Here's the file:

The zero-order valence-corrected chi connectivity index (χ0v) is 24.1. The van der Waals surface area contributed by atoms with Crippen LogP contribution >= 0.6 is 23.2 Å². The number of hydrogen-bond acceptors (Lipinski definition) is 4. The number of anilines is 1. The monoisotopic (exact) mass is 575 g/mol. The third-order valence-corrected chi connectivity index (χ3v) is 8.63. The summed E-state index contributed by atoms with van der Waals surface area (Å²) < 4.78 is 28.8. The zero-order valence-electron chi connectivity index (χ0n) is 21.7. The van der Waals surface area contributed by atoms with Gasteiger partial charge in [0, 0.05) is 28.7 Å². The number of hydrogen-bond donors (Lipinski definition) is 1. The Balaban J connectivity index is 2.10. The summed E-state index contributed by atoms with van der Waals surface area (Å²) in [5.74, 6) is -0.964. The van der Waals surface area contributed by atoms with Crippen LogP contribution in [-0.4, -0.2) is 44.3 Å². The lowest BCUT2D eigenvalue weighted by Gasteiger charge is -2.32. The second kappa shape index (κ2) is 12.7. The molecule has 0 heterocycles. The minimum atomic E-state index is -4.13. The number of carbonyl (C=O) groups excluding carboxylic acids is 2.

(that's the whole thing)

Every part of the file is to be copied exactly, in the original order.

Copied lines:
The zero-order valence-corrected chi connectivity index (χ0v) is 24.1. The van der Waals surface area contributed by atoms with Crippen LogP contribution >= 0.6 is 23.2 Å². The number of hydrogen-bond acceptors (Lipinski definition) is 4. The number of anilines is 1. The monoisotopic (exact) mass is 575 g/mol. The third-order valence-corrected chi connectivity index (χ3v) is 8.63. The summed E-state index contributed by atoms with van der Waals surface area (Å²) < 4.78 is 28.8. The zero-order valence-electron chi connectivity index (χ0n) is 21.7. The van der Waals surface area contributed by atoms with Gasteiger partial charge in [0, 0.05) is 28.7 Å². The number of hydrogen-bond donors (Lipinski definition) is 1. The Balaban J connectivity index is 2.10. The summed E-state index contributed by atoms with van der Waals surface area (Å²) in [5.74, 6) is -0.964. The van der Waals surface area contributed by atoms with Crippen LogP contribution in [-0.4, -0.2) is 44.3 Å². The lowest BCUT2D eigenvalue weighted by Gasteiger charge is -2.32. The second kappa shape index (κ2) is 12.7. The molecule has 0 heterocycles. The minimum atomic E-state index is -4.13. The number of carbonyl (C=O) groups excluding carboxylic acids is 2.